MICHIGAN — Michiganders will need to wait a little longer to travel about the state without restriction. The state's stay-home order has been extended to June 12 by Gov. Gretchen Whitmer, who announced the decision Friday.
Whitmer's announcement Friday also reinforced the temporary closure of certain public places of high population, such as theaters, gyms and casinos. Another order signed by the governor extends the state's emergency declaration to June 19.
But what exactly does the extended order mean for Michigan residents who have been cooped up inside their homes, longing to eat at their favorite diners, workout at the gym or catch the newest flick on the big screen? Here are some of the notes from the order:
The extension extends other executive orders
The executive order Whitmer signed Friday also clarifies and extends the duration of a number of previous executive orders. The extended orders cover protections for workers who stay home and when they or their close contacts are sick, restoring water service to those whose water has been shut off, the affirmation of non-discrimination policies in the provision of coronavirus care, and more.
Among those orders extended are:
- An order restoring water service to occupied homes during the pandemic
- Workers can't be punished for staying home if they or a loved one is sick
- Expansion of unemployment eligibility
Read More: Read the entire order here.
“All of us know the importance of getting people back to work and the economy moving again,” Whitmer said. “We’ve already loosened some restrictions on construction, manufacturing, landscaping, retail, and more. But the worst thing we can do is open up in a way that causes a second wave of infections and death, puts health care workers at further risk, and wipes out all the progress we've made.”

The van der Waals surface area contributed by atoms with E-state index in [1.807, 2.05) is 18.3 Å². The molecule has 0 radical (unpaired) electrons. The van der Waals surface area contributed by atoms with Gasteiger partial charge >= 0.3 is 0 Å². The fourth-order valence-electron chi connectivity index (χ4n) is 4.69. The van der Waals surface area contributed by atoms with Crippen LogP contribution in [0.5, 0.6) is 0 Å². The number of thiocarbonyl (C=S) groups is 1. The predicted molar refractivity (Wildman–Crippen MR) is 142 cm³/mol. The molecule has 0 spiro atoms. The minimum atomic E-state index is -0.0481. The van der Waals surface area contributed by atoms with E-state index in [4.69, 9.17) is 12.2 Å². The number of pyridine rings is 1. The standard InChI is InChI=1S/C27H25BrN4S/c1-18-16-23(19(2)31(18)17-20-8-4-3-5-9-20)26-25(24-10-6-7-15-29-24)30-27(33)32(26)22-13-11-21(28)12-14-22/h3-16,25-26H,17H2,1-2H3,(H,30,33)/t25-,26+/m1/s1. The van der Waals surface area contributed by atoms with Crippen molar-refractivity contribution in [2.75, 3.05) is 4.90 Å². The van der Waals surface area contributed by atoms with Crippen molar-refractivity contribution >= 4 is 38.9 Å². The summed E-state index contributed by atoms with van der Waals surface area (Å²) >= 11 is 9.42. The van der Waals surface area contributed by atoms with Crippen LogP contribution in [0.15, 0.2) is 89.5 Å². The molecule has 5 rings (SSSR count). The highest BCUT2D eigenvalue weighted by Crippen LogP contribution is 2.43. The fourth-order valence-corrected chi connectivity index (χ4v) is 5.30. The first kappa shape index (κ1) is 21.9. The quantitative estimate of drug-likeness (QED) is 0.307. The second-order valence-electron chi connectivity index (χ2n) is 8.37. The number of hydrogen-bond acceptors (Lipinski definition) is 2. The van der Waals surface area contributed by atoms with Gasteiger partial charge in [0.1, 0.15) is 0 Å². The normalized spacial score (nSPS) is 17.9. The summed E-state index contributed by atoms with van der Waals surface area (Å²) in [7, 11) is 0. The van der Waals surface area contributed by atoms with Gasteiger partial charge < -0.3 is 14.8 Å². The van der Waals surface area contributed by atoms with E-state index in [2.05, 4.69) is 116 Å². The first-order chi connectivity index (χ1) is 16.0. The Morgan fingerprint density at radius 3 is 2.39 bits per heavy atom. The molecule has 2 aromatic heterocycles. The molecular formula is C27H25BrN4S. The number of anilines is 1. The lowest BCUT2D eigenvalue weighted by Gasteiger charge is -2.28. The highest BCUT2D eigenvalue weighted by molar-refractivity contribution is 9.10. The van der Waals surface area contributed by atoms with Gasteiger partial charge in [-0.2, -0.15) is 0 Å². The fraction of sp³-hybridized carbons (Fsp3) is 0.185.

Friday's extensions come the same week that Michigan announced it was reopening additions parts of its economy.
Auto dealerships and retail businesses in Michigan can reopen by appointment beginning on Tuesday. Nonessential dental, medical and veterinary procedures are also able to continue starting on May 29. The governor's order also allowed social gatherings of 10 or fewer people — with social distancing in place.
Manufacturing and construction workers were also recently allowed to return to work, although they, too, are under strict guidelines.
Businesses that the governor has authorized to reopen must provide COVID-19 training to workers that covers, at a minimum, workplace infection-control practices, the proper use of PPE, steps workers must take to notify the business or operation of any symptoms of COVID-19 or a suspected or confirmed diagnosis of COVID-19, and how to report unsafe working conditions.
Despite the extension, things are looking up
Michigan is among the top 10 states in the U.S. in coronavirus case rankings with over 54,000,according to state data. It's also fourth in the country in coronavirus deaths, as of Friday morning. However, despite the grim numbers, things are improving.
Across the state, the number of new coronavirus cases reported daily are lower than they once were as the state continues to see a plateau in its cases.
The number of new cases reported in Oakland County from May 12-21 is significantly lower than the number of new cases reported from April 12-21.
Oakland County reported 928 cases of the coronavirus over the last 10 days. That's an average of 92.8 a day. Meanwhile, the county reported 48 deaths during that time, an average of nearly five deaths a day.
There were 1,318 coronavirus cases reported in Oakland County from April 12-21. That is nearly 132 new cases a day. The county reported 242 deaths during that time, an average of over 24 a day.
The same holds true in Wayne County, where as a whole, the county reported 657 new cases over the last 10 days, an average of 65.7 new cases a day. The county reported 102 new deaths over the last 10 days, an average of 10.2 new deaths a day.
From April 12-21, Wayne County reported 2,025 new cases. That's over 202 new cases a day, on average. Meanwhile, the county reported 274 new deaths in that data range, an average of 27.4 a day.
There is more to be done
The governor's office said cases in some counties in Western and Mid-Michigan are now doubling approximately every 10 days. This statistic was cited in the governor's decision to extends the state's stay-home order as well as its emergency declaration.
“While the data shows that we are making progress, we are not out of the woods yet," Whitmer said. "If we’re going to lower the chance of a second wave and continue to protect our neighbors and loved ones from the spread of this virus, we must continue to do our part by staying safer at home.
"If we open too soon, thousands more could die and our hospitals will get overwhelmed. While we ﬁnally have more protective equipment like masks, we can’t run the risk of running low again. We owe it to the real heroes on the front lines of this crisis – our first responders, health care workers, and critical workers putting their lives on the line every day – to do what we can ourselves to stop the spread of the virus.”